A lot depends on your buck. Mine were separated from the does strictly by electric, and never had a problem, but not all are that way. The cattle pannels can be put on t-posts, I would think the reallly heavy duty zipties would work, but I would make sure the panel was on the same side of the post as the buck so he wouldn't stand on the panel and break the ziptie. Honestly, the t-post clips are very inexpensive, so they would be my first choice. Put the panel on the t-side so the zipties are between the studs. This makes it harder for the buck to push up on the panel to try to slip under.
I've cut the panels with a metal blade on a jigsaw, but would probably use my sawzall now that I have one. The sharp edges, I suppose could be sanded, but I just attach them to the end posts where the goats can't get to them.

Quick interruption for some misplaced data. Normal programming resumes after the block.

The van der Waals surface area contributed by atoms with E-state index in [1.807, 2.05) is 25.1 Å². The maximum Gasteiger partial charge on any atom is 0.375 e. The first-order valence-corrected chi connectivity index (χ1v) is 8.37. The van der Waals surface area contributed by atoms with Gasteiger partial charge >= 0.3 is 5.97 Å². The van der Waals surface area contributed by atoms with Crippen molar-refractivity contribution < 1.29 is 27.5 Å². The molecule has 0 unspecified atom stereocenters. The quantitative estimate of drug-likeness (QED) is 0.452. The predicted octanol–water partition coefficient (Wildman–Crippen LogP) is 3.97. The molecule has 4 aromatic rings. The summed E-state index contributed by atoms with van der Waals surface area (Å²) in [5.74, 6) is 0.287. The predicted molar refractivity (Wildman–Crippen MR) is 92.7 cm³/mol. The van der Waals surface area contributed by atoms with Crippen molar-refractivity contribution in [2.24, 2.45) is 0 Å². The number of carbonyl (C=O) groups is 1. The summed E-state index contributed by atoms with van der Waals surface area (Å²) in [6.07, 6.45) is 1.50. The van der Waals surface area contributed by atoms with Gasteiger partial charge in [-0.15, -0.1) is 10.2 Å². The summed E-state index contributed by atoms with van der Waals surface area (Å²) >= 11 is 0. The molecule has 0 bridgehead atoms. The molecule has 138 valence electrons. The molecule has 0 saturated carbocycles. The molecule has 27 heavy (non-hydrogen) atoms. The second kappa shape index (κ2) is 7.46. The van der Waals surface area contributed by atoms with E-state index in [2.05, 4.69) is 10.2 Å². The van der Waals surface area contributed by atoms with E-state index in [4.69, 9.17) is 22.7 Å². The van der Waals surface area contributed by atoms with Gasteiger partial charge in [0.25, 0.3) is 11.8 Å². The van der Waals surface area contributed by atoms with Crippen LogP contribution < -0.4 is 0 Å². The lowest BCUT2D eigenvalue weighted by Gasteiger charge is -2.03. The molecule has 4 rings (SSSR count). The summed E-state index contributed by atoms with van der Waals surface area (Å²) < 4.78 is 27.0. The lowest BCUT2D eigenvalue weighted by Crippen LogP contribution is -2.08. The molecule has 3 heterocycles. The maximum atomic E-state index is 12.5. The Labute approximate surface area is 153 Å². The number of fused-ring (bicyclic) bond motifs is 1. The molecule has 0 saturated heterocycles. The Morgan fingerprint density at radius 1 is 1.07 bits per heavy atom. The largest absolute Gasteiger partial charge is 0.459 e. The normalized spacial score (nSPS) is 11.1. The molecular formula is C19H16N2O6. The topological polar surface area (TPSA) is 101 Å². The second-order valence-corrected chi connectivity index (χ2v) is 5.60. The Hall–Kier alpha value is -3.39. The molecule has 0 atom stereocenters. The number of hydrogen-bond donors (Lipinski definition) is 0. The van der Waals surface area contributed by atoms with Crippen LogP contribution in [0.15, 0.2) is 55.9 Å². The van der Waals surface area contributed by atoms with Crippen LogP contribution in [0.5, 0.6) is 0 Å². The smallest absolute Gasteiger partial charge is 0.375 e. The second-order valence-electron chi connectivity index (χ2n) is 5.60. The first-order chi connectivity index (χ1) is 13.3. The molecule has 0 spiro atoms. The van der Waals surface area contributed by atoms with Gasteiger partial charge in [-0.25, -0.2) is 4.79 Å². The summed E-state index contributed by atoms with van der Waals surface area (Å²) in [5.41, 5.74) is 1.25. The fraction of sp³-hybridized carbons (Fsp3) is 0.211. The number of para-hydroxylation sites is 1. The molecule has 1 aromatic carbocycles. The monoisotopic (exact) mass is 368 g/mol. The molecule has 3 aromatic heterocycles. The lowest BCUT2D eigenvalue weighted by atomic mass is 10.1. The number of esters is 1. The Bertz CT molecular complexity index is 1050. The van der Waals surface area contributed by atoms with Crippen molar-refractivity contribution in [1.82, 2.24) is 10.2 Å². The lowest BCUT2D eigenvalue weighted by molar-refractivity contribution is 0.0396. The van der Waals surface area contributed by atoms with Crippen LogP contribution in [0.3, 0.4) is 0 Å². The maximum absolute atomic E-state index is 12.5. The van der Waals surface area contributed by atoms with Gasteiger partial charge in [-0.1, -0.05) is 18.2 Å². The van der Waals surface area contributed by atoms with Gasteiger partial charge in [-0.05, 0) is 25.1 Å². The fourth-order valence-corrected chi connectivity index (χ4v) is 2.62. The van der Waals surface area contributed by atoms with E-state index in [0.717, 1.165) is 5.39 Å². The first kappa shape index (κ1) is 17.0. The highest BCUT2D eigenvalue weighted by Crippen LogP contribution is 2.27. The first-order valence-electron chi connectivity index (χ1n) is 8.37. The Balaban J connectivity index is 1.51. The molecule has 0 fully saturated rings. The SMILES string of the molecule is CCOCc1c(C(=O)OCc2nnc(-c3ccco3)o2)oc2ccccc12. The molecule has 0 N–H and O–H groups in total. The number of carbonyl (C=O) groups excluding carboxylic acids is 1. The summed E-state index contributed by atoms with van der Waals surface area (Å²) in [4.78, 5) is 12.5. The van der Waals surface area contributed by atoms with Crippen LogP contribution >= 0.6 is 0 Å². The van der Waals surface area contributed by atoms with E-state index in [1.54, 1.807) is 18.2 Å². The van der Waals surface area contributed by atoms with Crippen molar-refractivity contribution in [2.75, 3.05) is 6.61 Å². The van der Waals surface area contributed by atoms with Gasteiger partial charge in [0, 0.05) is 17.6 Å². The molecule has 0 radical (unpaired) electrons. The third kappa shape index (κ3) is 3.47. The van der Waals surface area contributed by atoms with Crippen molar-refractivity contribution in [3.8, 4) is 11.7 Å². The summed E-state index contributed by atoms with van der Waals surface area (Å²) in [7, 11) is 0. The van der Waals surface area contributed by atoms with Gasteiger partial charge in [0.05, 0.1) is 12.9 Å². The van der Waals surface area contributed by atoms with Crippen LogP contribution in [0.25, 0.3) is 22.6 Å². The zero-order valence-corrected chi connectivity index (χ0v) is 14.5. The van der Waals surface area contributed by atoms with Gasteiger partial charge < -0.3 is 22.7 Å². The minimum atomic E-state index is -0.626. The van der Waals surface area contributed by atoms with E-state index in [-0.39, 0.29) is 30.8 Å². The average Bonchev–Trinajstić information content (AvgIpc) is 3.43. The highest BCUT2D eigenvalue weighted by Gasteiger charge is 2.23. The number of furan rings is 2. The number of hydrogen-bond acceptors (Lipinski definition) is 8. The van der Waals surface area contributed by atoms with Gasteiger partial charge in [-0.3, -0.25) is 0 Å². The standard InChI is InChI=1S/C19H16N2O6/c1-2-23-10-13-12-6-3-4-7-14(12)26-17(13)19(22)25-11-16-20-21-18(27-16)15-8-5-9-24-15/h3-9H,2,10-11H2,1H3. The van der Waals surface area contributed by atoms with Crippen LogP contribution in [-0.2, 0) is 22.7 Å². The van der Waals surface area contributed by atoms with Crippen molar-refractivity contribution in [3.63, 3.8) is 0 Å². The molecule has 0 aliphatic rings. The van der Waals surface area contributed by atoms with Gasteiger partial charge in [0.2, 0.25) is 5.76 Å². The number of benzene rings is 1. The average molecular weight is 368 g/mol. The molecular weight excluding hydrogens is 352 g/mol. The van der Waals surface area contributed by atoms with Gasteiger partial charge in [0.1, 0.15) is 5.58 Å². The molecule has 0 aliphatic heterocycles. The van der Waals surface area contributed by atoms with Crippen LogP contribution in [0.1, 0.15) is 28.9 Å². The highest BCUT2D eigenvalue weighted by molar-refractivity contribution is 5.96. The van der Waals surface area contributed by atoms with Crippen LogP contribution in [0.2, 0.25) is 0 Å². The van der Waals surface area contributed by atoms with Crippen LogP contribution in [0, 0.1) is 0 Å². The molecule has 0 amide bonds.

The ends, I would probably just overlap and use your zipties to hook them together. An electric backup is always great.
If you purchase t posts they should come with pre bent fence clips like a V with tails at the tops take about 2 minutes to put on.
In theory depending on if you have access to electric where you are building the pen you can use a grinder to file down the edges, you can you bolt cutters to cut the panels. I say in theory because I have asked for hubby to do this for 2 years and I still catch clothing or sometimes skin on those stinking metal burs.
We put our cattle panels on the studded side with the panel between the post and the animal for additional support.
Cattle panels cost more then wire fencing but I have seen what some goats did to wire fencing prior to deciding what we were going to use. We started out with what we could afford and add 2 or 4 panels which can greatly enlarge the area if you start small.